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Augustus v. Oregon State Board of Nursing

Court of Appeals of Oregon

March 22, 2017

Debra Rae Leslie AUGUSTUS, Petitioner,
v.
OREGON STATE BOARD OF NURSING, Respondent.

          Submitted September 10, 2015

         Oregon State Board of Nursing 1201497; A156473

          Laura K. Schultz fled the briefs for petitioner.

          Ellen F. Rosenblum, Attorney General, Anna M. Joyce, Solicitor General, and Jona J. Maukonen, Assistant Attorney General, fled the brief for respondent.

          Before Armstrong, Presiding Judge, and Hadlock, Chief Judge, and Egan, Judge.

          HADLOCK, C. J.

         Petitioner seeks judicial review of a final order of the Oregon State Board of Nursing suspending petitioner's psychiatric mental-health nurse-practitioner certificate for 60 days. On review, we write only to address the arguments that petitioner makes in conjunction with her first assignment of error, in which she challenges the board's determination that she committed fraud.[1] The board contends, among other things, that each of those arguments is unpreserved. We agree and, accordingly, affirm.

         We state the facts relevant to petitioner's first assignment of error as the board found them.[2] At the time of the events giving rise to this case-events that involve petitioner's interactions with one particular patient-petitioner was a certified psychiatric mental-health nurse practitioner. Petitioner provided counseling and medication management for the patient beginning in December 2008. The patient was a minor when he began treatment but turned 18 while still under petitioner's care.

         At the patient's final session with petitioner in December 2010, petitioner advised the patient's mother that his account balance would need to be paid in full by the time of his next appointment, in January 2011. The patient missed the January 2011 appointment. Later that month, petitioner left a voicemail message on the patient's mother's phone, reminding her of the balance due on the account and advising her that the patient now owed an additional fee for the missed appointment. Another appointment for the patient was scheduled in February. Two days before that scheduled appointment, petitioner again left a voicemail message with the patient's mother reminding her that the balance on the account needed to be paid before the appointment. On the morning of the scheduled appointment, petitioner left a message for the patient's mother, cancelling the appointment because of the unpaid balance. Later that day, the patient's stepfather left a voicemail for petitioner, informing her, in abusive terms, that she would not be receiving payment and that the patient would seek treatment elsewhere.

         The patient made no further attempts to reschedule his appointment with petitioner, and he began receiving treatment elsewhere. A few days after the cancelled February appointment, petitioner left a voicemail message on the patient's mother's phone, stating, in part:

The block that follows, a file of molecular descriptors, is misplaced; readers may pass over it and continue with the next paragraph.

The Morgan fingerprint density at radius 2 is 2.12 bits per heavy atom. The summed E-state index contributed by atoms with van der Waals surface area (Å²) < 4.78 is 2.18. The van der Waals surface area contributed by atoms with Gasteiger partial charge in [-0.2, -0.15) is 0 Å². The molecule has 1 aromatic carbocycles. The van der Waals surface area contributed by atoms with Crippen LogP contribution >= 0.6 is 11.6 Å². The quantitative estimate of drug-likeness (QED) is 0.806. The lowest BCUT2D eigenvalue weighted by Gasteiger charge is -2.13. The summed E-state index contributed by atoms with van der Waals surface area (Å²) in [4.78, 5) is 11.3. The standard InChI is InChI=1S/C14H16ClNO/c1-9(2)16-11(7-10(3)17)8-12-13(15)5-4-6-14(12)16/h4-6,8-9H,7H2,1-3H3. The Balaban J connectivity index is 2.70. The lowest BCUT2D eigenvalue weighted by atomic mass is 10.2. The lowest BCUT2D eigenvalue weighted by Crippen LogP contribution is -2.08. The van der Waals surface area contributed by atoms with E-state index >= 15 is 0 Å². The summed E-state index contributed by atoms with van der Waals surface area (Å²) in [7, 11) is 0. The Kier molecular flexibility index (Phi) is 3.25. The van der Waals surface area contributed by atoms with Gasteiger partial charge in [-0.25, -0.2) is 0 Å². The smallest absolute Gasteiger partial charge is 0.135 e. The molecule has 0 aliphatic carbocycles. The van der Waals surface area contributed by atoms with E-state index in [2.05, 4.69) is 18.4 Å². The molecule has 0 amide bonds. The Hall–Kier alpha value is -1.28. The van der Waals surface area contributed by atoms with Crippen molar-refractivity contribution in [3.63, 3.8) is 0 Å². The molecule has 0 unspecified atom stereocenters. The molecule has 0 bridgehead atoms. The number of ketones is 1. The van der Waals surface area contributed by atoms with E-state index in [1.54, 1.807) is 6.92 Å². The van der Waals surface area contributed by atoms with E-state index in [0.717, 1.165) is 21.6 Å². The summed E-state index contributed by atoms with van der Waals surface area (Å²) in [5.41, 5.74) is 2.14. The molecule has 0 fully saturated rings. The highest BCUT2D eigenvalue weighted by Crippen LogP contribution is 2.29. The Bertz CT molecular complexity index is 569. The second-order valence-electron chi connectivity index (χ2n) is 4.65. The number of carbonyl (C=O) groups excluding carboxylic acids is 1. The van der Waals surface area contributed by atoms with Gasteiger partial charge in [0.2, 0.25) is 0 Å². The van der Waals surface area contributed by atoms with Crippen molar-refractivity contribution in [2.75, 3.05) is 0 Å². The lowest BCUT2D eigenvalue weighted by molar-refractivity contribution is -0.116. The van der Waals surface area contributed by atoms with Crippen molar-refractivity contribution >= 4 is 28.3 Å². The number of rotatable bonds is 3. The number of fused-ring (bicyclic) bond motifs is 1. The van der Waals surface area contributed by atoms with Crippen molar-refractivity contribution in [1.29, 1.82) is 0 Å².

"[Y]ou have a balance due. You need to be accountable and pay your bill. Um and uh then I will release those records. Um but it will not happen until I can get to it, and um you do need to stop calling me, um don't make any threats because that um *** you know I can go ahead, too and call the police about you know, your husband talked to me, the last time on the phone. So um pay the balance, find out, be accountable, what the amount is. I have it with me right now. And um it'll all work out just fine. Bye, Bye."

         Petitioner had no further communication with the patient's mother or stepfather.

         Over the next year, the patient's new care provider attempted unsuccessfully to obtain the patient's records from petitioner. The patient also asked petitioner to send his records to the Navy, but petitioner informed him that he would need to sign a release and pay for copies of his records. In January 2012, the patient's mother filed a complaint with the "federal Office for Civil Rights, " asserting that petitioner had wrongfully refused to provide the patient with his records until he paid the balance on his account.

         In late 2012, the board issued a "Notice of Proposed 60 Day Suspension of Nurse Practitioner Certificate" to petitioner, based on allegations of fraud and conduct derogatory to the standards of nursing in accordance with ORS 678.111 and OAR 851-045-0070.[3] At petitioner's request, a hearing on that notice was held before an administrative law judge (ALJ). Petitioner appeared without counsel and testified on her own behalf. Following the hearing, the ALJ issued a proposed order that determined, among other things, that one of petitioner's February 2011 ...


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